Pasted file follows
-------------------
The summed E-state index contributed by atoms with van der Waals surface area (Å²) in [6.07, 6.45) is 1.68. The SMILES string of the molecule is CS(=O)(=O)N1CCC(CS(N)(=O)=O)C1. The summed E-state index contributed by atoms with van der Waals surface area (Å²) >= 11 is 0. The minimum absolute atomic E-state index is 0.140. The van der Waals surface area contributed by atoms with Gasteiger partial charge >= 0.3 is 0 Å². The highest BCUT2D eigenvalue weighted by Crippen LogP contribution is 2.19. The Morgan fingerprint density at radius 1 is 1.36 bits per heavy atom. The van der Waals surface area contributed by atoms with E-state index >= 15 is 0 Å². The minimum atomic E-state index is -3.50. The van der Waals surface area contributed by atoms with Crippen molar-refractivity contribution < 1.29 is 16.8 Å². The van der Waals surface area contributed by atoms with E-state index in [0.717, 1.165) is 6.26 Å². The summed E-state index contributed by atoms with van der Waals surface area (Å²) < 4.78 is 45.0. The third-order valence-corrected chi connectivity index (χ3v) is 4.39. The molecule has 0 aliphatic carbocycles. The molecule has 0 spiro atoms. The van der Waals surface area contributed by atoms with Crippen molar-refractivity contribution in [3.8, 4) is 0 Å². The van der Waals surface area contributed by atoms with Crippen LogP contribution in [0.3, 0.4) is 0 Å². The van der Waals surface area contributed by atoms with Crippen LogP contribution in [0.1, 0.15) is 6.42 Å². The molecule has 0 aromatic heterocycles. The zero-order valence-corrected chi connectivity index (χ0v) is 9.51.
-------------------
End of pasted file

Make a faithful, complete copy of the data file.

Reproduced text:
The summed E-state index contributed by atoms with van der Waals surface area (Å²) in [6.07, 6.45) is 1.68. The SMILES string of the molecule is CS(=O)(=O)N1CCC(CS(N)(=O)=O)C1. The summed E-state index contributed by atoms with van der Waals surface area (Å²) >= 11 is 0. The minimum absolute atomic E-state index is 0.140. The van der Waals surface area contributed by atoms with Gasteiger partial charge >= 0.3 is 0 Å². The highest BCUT2D eigenvalue weighted by Crippen LogP contribution is 2.19. The Morgan fingerprint density at radius 1 is 1.36 bits per heavy atom. The van der Waals surface area contributed by atoms with E-state index >= 15 is 0 Å². The minimum atomic E-state index is -3.50. The van der Waals surface area contributed by atoms with Crippen molar-refractivity contribution < 1.29 is 16.8 Å². The van der Waals surface area contributed by atoms with E-state index in [0.717, 1.165) is 6.26 Å². The summed E-state index contributed by atoms with van der Waals surface area (Å²) < 4.78 is 45.0. The third-order valence-corrected chi connectivity index (χ3v) is 4.39. The molecule has 0 aliphatic carbocycles. The molecule has 0 spiro atoms. The van der Waals surface area contributed by atoms with Crippen molar-refractivity contribution in [3.8, 4) is 0 Å². The van der Waals surface area contributed by atoms with Crippen LogP contribution in [0.3, 0.4) is 0 Å². The van der Waals surface area contributed by atoms with Crippen LogP contribution in [0.1, 0.15) is 6.42 Å². The molecule has 0 aromatic heterocycles. The zero-order valence-corrected chi connectivity index (χ0v) is 9.51.